Those Treasury yields are one of the main indicators we use to make predictions about where rates will head. And, with that tool more unreliable than usual, we sometimes struggle to get our daily predictions right. Until the relationship between rates and yields gets back in sync, you should bear that in mind.
Recent days have provided sharp reminders that mortgage rates are determined by the price of mortgage-backed securities and not other markets. However, there’s no way to predict where MBSs will go without referring to other markets, which until recently have nearly always been fairly reliable guides.
“Inverted yield curve” is easy to understand
On August 6, The New York Times reported about the previous day’s issues:
Yields on United States Treasuries, which fall as prices rise, dropped as investors sought safety in government-backed bonds. That deepened the inversion of the yield curve, a predictor of impending recession.
An “inverted yield curve” is an impressive piece of jargon that’s actually easy to understand. It simply means that short-term Treasury bonds are giving higher yields than long-term ones. Yes, that’s rare. You usually expect to get a better return the longer you commit to an investment.
It’s also a little scary. Frequently, in the past, when the yield curve has inverted, a recession has soon followed. That doesn’t mean it will this time. But it’s a bit worrying.
Critical yield curve inverted
Any time yields are lower on longer-term bonds than shorter ones, that’s an inversion. But it’s when the 2- and 10-year Treasury yields invert that has proved to be the most reliable (close to invariable) predictor of recessions.
And those two hadn’t crossed the line since June 2007 — until last week. Unless you’re in hiding, you can’t have missed the resulting doom-laden media reports, full of dire predictions. As The New York Times put it on Monday, “The chances that the U.S. will fall into recession have increased sharply in the last two weeks.”
The US-China trade dispute has escalated, de-escalated and re-escalated — and that’s just within August. Formal talks are currently suspended. And rhetoric in both Beijing and Washington DC keeps getting hotter then cooler then hotter and so on, seemingly by the day.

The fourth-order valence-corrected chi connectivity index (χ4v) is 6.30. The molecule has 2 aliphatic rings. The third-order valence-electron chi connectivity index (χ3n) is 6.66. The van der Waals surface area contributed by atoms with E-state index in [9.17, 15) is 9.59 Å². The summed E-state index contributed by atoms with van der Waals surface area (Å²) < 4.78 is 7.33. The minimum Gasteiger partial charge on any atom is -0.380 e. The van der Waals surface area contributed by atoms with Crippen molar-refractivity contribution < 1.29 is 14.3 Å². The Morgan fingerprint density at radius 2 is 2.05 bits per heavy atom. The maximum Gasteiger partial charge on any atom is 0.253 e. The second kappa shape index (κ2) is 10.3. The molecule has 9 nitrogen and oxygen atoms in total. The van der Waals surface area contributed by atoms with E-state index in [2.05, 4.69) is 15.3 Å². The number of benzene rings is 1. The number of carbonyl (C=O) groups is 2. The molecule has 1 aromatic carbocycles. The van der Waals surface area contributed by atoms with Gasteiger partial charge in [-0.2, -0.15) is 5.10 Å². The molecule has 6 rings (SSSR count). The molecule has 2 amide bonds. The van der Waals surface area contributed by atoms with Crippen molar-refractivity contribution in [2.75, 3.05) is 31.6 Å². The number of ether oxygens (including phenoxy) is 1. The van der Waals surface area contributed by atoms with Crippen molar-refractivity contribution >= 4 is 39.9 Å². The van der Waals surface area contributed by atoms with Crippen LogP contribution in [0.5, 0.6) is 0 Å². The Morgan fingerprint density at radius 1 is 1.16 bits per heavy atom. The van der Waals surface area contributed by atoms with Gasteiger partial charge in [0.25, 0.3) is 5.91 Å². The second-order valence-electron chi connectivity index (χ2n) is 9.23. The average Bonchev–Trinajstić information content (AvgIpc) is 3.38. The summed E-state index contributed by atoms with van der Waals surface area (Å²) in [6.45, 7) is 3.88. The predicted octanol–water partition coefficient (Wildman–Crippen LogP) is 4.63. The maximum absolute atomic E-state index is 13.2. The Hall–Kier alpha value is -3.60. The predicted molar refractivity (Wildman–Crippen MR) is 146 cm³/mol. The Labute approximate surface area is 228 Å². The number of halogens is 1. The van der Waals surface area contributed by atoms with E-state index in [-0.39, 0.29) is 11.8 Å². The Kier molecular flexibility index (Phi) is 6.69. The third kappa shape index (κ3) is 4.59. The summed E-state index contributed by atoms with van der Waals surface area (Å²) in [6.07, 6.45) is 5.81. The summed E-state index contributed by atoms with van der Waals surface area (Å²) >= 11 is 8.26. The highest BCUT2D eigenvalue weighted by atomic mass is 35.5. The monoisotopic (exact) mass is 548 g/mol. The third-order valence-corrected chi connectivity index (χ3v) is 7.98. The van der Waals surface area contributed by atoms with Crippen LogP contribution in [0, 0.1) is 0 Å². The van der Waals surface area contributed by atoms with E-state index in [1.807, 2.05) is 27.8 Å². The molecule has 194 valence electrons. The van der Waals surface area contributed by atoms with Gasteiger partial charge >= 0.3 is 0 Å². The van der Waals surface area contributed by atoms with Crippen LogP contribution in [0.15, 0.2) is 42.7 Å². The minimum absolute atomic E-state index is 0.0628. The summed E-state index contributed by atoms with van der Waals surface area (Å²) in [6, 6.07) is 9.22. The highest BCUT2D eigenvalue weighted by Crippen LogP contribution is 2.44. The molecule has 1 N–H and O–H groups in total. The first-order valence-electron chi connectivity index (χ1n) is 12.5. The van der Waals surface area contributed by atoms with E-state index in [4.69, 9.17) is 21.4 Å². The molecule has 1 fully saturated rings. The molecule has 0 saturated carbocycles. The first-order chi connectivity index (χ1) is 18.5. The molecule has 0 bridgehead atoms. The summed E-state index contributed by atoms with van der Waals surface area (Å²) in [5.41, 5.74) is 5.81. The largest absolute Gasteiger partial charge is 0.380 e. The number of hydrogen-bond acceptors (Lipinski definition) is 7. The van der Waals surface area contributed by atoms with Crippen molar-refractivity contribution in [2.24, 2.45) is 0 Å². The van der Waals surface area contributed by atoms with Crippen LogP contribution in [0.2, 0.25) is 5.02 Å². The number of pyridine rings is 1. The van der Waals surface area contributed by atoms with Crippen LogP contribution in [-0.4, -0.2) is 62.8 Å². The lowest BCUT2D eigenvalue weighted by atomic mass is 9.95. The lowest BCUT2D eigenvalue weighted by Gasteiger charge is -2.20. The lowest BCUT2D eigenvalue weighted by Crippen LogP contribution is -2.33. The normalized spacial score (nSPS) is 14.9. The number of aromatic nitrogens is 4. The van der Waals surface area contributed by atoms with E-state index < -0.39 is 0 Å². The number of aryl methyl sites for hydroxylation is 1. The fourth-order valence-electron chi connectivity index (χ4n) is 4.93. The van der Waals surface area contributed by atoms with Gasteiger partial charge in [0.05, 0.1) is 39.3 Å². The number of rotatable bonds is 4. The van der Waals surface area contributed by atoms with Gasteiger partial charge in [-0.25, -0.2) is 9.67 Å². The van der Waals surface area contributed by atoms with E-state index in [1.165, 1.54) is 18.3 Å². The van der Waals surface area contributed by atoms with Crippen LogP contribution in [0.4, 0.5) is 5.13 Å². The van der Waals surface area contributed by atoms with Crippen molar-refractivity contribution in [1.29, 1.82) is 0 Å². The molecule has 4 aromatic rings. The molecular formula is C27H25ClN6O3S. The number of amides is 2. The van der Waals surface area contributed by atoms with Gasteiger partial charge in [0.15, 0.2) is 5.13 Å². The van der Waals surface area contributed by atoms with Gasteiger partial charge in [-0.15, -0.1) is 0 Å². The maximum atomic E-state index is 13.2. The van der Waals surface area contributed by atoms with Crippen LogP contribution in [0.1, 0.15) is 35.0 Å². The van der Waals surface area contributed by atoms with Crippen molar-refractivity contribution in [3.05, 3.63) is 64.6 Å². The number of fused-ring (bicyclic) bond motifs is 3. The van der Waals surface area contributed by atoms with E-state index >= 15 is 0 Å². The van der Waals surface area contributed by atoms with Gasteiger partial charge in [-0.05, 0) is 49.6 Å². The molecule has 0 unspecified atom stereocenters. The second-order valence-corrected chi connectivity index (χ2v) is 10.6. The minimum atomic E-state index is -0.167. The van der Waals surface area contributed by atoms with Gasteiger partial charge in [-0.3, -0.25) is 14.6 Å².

All this is fueling uncertainty in markets. And that, in turn, is creating volatility. Many of the recent wild swings in mortgage rates, bond yields, stock markets, and gold and oil prices have been down to fears over this trade dispute.
Meanwhile, the possibility of a second front in the trade wars remains real. And there are general rumblings of possible escalations in the US-European Union (EU) trade dispute. Recently, the US proposed more tariffs on EU goods, though those are yet to be implemented.
How disputes hurt
Markets hate trade disputes because they introduce uncertainty, dampen trade, slow global growth and are disruptive to established supply chains. President Donald Trump is confident that analysis is wrong and that America will come out a winner.
However, some fear a trade war — possibly on two fronts — might be a drag on the global economy that hits America especially hard. And that fear, in turn, is likely to exert long-term downward pressure on mortgage rates.
That’s not to say they won’t sometimes move up in response to other factors. But, absent a resolution, such trade wars may well see the current downward trend in mortgage rates continuing — or, at least, plateauing.
The Federal Reserve’s rate cut at the end of July — the first in more than 10 years — took nobody by surprise. However, the economic statement that accompanied the decision was less firm than some had expected. As CNBC put it that day, “Fed disappoints markets by sounding more ‘neutral’ than dovish.” Many had hoped for a stronger hint of future rates cuts.
But, exactly one week later, Chicago Federal Reserve President Charles Evans gave them just such a hint. He said he’d be open to lowering rates further. And markets took that to mean there could be multiple cuts later this year.
Many are now expecting one in mid-September when the Fed’s rate-setting committee is next due to meet. Indeed, some are predicting a half-percentage-point rate cut then, rather than the usual quarter-point change. And a few are calling for an emergency cut before then.
The minutes of the meeting of the Fed committee that made the last rate cut will be published this afternoon at 2 p.m. (ET). If they reveal anything significant that’s also unexpected, markets could react with volatility. However, that feels less likely today than sometimes, simply because Mr. Evans’s intervention created new expectations.
Brexit is Britain’s exit from the EU. New UK Prime Minister Boris Johnson currently seems firm about his country ceasing to be an EU member state on October 31.
He insists that will happen regardless of whether a withdrawal agreement containing transitional arrangements is in place. But such a “no-deal Brexit” is widely seen as a profound act of economic self-harm that could affect the wider global economy.